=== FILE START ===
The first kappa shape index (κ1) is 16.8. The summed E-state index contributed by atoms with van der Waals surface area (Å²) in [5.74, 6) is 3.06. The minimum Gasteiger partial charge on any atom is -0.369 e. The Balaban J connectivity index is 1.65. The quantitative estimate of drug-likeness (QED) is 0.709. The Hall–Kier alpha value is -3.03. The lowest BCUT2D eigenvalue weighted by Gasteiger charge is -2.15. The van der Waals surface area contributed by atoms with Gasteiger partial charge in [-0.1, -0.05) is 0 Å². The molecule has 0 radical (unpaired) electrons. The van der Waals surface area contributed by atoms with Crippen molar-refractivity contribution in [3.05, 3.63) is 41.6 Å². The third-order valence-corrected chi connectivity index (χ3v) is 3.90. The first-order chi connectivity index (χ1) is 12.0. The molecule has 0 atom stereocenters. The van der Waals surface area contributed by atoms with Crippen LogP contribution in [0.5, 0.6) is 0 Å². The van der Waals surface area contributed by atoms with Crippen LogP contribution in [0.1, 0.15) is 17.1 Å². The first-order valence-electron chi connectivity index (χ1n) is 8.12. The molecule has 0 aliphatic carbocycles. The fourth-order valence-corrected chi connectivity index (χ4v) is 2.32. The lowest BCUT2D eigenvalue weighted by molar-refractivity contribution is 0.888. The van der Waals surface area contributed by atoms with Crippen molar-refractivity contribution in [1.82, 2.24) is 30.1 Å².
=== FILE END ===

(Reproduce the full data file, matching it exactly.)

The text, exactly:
The first kappa shape index (κ1) is 16.8. The summed E-state index contributed by atoms with van der Waals surface area (Å²) in [5.74, 6) is 3.06. The minimum Gasteiger partial charge on any atom is -0.369 e. The Balaban J connectivity index is 1.65. The quantitative estimate of drug-likeness (QED) is 0.709. The Hall–Kier alpha value is -3.03. The lowest BCUT2D eigenvalue weighted by Gasteiger charge is -2.15. The van der Waals surface area contributed by atoms with Gasteiger partial charge in [-0.1, -0.05) is 0 Å². The molecule has 0 radical (unpaired) electrons. The van der Waals surface area contributed by atoms with Crippen molar-refractivity contribution in [3.05, 3.63) is 41.6 Å². The third-order valence-corrected chi connectivity index (χ3v) is 3.90. The first-order chi connectivity index (χ1) is 12.0. The molecule has 0 atom stereocenters. The van der Waals surface area contributed by atoms with Crippen LogP contribution in [0.5, 0.6) is 0 Å². The van der Waals surface area contributed by atoms with Crippen LogP contribution in [0.1, 0.15) is 17.1 Å². The first-order valence-electron chi connectivity index (χ1n) is 8.12. The molecule has 0 aliphatic carbocycles. The fourth-order valence-corrected chi connectivity index (χ4v) is 2.32. The lowest BCUT2D eigenvalue weighted by molar-refractivity contribution is 0.888. The van der Waals surface area contributed by atoms with Crippen molar-refractivity contribution in [1.82, 2.24) is 30.1 Å².